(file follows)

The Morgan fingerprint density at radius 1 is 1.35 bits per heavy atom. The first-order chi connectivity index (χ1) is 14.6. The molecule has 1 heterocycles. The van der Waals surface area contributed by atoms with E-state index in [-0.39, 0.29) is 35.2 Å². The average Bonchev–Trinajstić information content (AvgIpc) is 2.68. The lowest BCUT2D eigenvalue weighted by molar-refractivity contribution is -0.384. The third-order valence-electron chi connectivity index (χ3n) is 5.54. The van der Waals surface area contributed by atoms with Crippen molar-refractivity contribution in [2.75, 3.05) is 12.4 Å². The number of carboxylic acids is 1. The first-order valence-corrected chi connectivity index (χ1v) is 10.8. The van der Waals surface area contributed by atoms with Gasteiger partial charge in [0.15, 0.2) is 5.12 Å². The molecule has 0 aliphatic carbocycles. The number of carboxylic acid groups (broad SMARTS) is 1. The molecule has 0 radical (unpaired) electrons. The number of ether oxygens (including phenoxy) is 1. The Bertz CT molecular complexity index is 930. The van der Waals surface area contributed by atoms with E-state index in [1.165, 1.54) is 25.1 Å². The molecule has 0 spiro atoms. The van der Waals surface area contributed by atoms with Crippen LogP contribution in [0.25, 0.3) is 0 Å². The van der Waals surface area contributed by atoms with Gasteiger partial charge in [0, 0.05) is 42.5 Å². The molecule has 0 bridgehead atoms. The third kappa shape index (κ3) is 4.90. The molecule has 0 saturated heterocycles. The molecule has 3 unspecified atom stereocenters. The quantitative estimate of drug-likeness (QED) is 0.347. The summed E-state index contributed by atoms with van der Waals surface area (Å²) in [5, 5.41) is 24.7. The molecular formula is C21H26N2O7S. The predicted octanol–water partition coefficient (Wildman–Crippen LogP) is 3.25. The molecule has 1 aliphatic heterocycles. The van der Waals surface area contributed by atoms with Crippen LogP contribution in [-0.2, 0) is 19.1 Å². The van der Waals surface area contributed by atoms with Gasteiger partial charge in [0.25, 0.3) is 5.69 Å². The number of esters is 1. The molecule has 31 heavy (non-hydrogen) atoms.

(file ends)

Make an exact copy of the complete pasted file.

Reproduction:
The Morgan fingerprint density at radius 1 is 1.35 bits per heavy atom. The first-order chi connectivity index (χ1) is 14.6. The molecule has 1 heterocycles. The van der Waals surface area contributed by atoms with E-state index in [-0.39, 0.29) is 35.2 Å². The average Bonchev–Trinajstić information content (AvgIpc) is 2.68. The lowest BCUT2D eigenvalue weighted by molar-refractivity contribution is -0.384. The third-order valence-electron chi connectivity index (χ3n) is 5.54. The van der Waals surface area contributed by atoms with Crippen molar-refractivity contribution in [2.75, 3.05) is 12.4 Å². The number of carboxylic acids is 1. The first-order valence-corrected chi connectivity index (χ1v) is 10.8. The van der Waals surface area contributed by atoms with Gasteiger partial charge in [0.15, 0.2) is 5.12 Å². The molecule has 0 aliphatic carbocycles. The number of carboxylic acid groups (broad SMARTS) is 1. The molecule has 0 radical (unpaired) electrons. The number of ether oxygens (including phenoxy) is 1. The Bertz CT molecular complexity index is 930. The van der Waals surface area contributed by atoms with E-state index in [1.165, 1.54) is 25.1 Å². The molecule has 0 spiro atoms. The van der Waals surface area contributed by atoms with Crippen LogP contribution in [0.25, 0.3) is 0 Å². The van der Waals surface area contributed by atoms with Gasteiger partial charge in [0, 0.05) is 42.5 Å². The molecule has 0 bridgehead atoms. The third kappa shape index (κ3) is 4.90. The molecule has 0 saturated heterocycles. The molecule has 3 unspecified atom stereocenters. The quantitative estimate of drug-likeness (QED) is 0.347. The summed E-state index contributed by atoms with van der Waals surface area (Å²) in [5, 5.41) is 24.7. The molecular formula is C21H26N2O7S. The predicted octanol–water partition coefficient (Wildman–Crippen LogP) is 3.25. The molecule has 1 aliphatic heterocycles. The van der Waals surface area contributed by atoms with Crippen LogP contribution in [-0.2, 0) is 19.1 Å². The van der Waals surface area contributed by atoms with Gasteiger partial charge in [0.25, 0.3) is 5.69 Å². The number of esters is 1. The molecule has 31 heavy (non-hydrogen) atoms.